When Times Were Different: My Search for My Biological Family

In this post, a WACAP staff member shares her story about growing up adopted and the search for her biological family. More than 60 years after her adoption, she’s found some of the answers she was looking for and invites us along on her journey.


Grayscale photo of Karen as a child next to picture of Karen today

(Left) Karen as a child; (Right) Karen today (Image Source: WACAP Staff)

My Search for My Biological Family

By a WACAP Staff Member and Adoptee

Wondering If There Was Family Out There

As an adoptee I found myself wondering many times if there was family “out there.” Even an aunt or uncle, grandmother or grandfather. Did they know about me? Why had they never searched for me?

I was adopted in 1951. I came to my mom and dad when I was six weeks old. Mom was 37 and Dad 43.

They’d tried to have children for years with no luck and their being able to adopt me was truly an answered prayer.  Due to some health issues, they could not adopt again.

What My Mother Told Me, and What She Didn’t

I knew I’d been adopted from a very young age, but it was not something my mom wanted to discuss nor did she want others to know. She was terrified that someone would come take me away and due to her insecurities, she told me that my mother had died in childbirth and that my father had been killed in the Korean War.

It wasn’t until I was near the end of my pregnancy with my first child (1977) and having some health issues related to the pregnancy, that my mother finally told me my biological mom had not died in childbirth, so that I could tell my doctor. (She never said anything about my father.)

Behind Curtains of Shame and Fear

My mother was so ashamed that she had lied but still so scared that I would find my bio mom and fall “in love” with her. It was a sad, but true worry she clung to. As a result, I never did much searching for family members out of respect for her wishes and her fears.

I am sure she felt inadequate not being able to bear a child and on top of that, she didn’t want others to know that I was, as some would have called me, “illegitimate.”

Times were different then.

Looking for Something

Time didn’t stand still, however, and neither did my desire to know more about my biological family.

In the late 90’s, I did do some internet searches, but I came up blank.

Mom passed away in 2006. I still felt I needed to honor her wishes that I not search for my bio mom.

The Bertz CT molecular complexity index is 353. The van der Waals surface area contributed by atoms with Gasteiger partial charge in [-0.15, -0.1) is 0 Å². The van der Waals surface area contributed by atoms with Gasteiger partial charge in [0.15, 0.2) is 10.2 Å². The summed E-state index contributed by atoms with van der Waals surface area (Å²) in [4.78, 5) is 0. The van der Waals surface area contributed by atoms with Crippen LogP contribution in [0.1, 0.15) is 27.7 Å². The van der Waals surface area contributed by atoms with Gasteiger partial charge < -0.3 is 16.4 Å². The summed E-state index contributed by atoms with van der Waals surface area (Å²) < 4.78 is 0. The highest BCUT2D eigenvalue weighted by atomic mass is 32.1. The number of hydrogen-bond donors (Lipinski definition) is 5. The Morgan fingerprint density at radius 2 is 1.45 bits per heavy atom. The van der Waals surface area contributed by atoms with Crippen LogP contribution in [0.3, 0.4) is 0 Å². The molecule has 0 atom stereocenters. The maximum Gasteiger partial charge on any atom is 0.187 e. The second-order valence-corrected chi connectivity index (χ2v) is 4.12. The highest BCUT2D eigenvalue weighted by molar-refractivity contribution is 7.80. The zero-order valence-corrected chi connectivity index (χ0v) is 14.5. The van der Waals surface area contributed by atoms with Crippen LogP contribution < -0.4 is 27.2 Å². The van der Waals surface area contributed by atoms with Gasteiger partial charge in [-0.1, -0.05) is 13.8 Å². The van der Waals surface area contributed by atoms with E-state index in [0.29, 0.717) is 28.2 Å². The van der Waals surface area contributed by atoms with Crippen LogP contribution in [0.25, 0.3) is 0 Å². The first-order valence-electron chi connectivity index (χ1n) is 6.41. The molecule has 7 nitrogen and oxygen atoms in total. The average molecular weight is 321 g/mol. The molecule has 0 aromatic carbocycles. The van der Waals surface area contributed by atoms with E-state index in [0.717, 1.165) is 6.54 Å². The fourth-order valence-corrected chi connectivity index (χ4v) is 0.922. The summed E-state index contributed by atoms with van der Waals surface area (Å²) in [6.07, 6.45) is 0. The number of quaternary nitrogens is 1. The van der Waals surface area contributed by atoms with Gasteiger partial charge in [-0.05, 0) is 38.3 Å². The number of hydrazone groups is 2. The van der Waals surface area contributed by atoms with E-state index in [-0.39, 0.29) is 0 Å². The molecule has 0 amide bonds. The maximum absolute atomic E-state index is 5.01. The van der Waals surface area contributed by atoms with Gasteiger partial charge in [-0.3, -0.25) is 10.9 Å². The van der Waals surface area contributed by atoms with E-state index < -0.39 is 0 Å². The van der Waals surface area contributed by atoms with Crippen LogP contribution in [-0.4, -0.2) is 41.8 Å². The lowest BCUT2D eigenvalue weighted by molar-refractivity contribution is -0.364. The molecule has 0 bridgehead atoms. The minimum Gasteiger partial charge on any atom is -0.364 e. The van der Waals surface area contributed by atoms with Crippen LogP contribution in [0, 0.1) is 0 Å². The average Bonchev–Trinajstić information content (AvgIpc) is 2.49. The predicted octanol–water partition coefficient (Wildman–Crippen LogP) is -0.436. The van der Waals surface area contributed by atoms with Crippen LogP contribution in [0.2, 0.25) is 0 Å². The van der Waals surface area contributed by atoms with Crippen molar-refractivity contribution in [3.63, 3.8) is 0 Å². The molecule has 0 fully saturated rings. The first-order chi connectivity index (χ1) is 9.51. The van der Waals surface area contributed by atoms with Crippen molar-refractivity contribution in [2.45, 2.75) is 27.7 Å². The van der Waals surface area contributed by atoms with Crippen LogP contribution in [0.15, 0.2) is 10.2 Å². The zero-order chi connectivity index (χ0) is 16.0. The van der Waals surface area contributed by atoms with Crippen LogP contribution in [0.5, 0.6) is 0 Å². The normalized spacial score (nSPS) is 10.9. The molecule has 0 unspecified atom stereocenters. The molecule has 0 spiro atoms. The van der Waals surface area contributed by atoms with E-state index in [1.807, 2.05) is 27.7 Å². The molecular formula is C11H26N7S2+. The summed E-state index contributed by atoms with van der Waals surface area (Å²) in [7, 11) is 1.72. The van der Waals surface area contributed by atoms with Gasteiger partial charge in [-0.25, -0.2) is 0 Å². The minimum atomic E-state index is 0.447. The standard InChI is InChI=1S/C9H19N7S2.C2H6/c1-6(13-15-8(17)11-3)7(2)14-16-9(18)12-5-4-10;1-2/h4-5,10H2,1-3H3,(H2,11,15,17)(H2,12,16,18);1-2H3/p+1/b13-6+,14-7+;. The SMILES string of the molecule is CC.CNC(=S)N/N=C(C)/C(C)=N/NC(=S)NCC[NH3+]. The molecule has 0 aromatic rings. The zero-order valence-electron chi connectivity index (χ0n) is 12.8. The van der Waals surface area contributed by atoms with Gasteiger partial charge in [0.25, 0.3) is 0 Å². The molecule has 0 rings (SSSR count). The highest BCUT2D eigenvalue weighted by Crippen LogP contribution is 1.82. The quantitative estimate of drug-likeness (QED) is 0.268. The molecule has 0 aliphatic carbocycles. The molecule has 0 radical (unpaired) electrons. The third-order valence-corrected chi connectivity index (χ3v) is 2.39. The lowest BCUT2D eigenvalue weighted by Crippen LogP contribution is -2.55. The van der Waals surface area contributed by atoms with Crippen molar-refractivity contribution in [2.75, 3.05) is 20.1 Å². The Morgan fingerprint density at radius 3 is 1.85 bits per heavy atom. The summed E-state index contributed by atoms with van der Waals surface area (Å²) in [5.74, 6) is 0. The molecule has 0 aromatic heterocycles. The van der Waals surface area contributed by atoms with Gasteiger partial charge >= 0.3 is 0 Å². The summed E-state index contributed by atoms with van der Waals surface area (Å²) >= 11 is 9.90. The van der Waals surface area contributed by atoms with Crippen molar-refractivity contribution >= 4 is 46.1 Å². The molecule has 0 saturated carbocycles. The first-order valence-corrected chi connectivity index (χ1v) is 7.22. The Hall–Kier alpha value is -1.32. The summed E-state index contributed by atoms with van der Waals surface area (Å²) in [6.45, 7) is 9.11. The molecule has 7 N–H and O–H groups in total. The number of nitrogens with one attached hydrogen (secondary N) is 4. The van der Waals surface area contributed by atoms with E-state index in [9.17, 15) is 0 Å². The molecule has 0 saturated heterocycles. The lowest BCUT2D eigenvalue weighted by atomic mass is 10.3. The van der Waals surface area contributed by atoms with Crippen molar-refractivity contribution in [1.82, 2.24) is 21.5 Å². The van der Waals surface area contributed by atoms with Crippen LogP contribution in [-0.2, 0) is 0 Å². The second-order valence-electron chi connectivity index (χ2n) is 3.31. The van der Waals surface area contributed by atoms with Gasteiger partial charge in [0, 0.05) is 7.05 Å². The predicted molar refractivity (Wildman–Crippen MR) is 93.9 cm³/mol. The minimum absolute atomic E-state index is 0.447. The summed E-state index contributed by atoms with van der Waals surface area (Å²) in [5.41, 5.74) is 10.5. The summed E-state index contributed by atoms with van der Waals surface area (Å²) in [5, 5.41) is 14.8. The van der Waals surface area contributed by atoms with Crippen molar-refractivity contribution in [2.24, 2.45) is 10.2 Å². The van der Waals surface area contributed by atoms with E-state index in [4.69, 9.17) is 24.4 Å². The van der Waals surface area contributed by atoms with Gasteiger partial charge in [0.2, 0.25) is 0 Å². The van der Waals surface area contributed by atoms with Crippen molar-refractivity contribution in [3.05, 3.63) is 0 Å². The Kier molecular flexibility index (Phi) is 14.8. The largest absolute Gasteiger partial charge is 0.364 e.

However, in 2008, I began working for WACAP, where I heard stories about adoptees’ birth family searches, and helped answer questions about WACAP’s search and reunion services. After a few years, I learned about the at-home DNA and ancestry testing kits that were becoming so accessible and thought they might help me piece together parts of my story. In late 2016, after much debate, I finally sent in a kit through 23andMe.

I’d been able to obtain an original copy of my birth certificate with my bio mom’s name on it and waited eagerly for news of a DNA match that might tell me more. For months, I heard nothing encouraging.

Finding a Match

In February of 2018, I received notice I was a 23 percent DNA match with a girl who was likely my niece. I was in shock.

Lo and behold, when I contacted her, she knew my biological mom’s name, where my bio mother was from, and announced I had a brother and three sisters, all living in Colorado.

Sadly, I learned my bio mom had passed away in 2016.

There was still some uncertainty about who my father was, but my niece convinced her great uncle to do a DNA test as well. He was my uncle. His brother was my bio mom’s husband and my bio dad.

He’d passed away in 1997, but I had found him.

Uncovering Stories From a Different Time

Since both of my bio parents were deceased, it was evident that neither my siblings nor I would ever know the full story of why I was put up for adoption.

Since my bio mom had only been gone for just over a year, at first, I wished I had searched sooner. But apparently, my niece was also trying to honor her grandmother’s wishes for privacy, and had not done the DNA test until after her death. I wished for what I could know.

I learned that my bio parents were married about two months after my birth, and they went on to have four children together in seven years that followed.

I have since been in contact with all my newfound siblings and discovered that, though their mother told several of them she had given a child up for adoption, she gave them very little information beyond that.

They knew the child was a girl, they knew my birth date, and that I was born with club feet. My bio mom feared this condition was due to her binding herself to hide her pregnancy, and she’d made it clear to my siblings that she didn’t want to discuss anything further about this.

Times were different back in the 1950s for an unwed mother.

The Good and the “Weird” of It All

People who know my story are always asking me how I feel about all this. My initial response: “weird.”  I am sure that seems like an odd thing to say, but there is still so much going through my mind regarding my story’s twist and turns.

For one, the siblings I’ve gained “welcomed me to the family,” but at least for right now, they don’t feel like family.